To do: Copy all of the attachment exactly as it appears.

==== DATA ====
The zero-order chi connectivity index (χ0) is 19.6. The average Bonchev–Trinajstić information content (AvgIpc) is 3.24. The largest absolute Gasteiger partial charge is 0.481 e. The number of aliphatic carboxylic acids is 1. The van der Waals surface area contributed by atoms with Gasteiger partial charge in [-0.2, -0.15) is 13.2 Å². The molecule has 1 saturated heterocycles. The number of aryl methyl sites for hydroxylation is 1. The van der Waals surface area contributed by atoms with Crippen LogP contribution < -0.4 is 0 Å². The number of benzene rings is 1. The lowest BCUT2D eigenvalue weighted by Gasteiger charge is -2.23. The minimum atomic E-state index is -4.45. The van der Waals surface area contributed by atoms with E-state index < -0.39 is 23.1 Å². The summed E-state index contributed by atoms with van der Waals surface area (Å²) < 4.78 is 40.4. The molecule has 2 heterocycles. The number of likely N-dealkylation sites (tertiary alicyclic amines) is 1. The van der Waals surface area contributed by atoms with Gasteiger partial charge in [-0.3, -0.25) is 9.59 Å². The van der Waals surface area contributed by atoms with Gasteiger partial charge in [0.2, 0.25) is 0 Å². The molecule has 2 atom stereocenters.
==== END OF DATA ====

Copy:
The zero-order chi connectivity index (χ0) is 19.6. The average Bonchev–Trinajstić information content (AvgIpc) is 3.24. The largest absolute Gasteiger partial charge is 0.481 e. The number of aliphatic carboxylic acids is 1. The van der Waals surface area contributed by atoms with Gasteiger partial charge in [-0.2, -0.15) is 13.2 Å². The molecule has 1 saturated heterocycles. The number of aryl methyl sites for hydroxylation is 1. The van der Waals surface area contributed by atoms with Crippen LogP contribution < -0.4 is 0 Å². The number of benzene rings is 1. The lowest BCUT2D eigenvalue weighted by Gasteiger charge is -2.23. The minimum atomic E-state index is -4.45. The van der Waals surface area contributed by atoms with E-state index < -0.39 is 23.1 Å². The summed E-state index contributed by atoms with van der Waals surface area (Å²) < 4.78 is 40.4. The molecule has 2 heterocycles. The number of likely N-dealkylation sites (tertiary alicyclic amines) is 1. The van der Waals surface area contributed by atoms with Gasteiger partial charge in [-0.3, -0.25) is 9.59 Å². The van der Waals surface area contributed by atoms with Gasteiger partial charge in [0.2, 0.25) is 0 Å². The molecule has 2 atom stereocenters.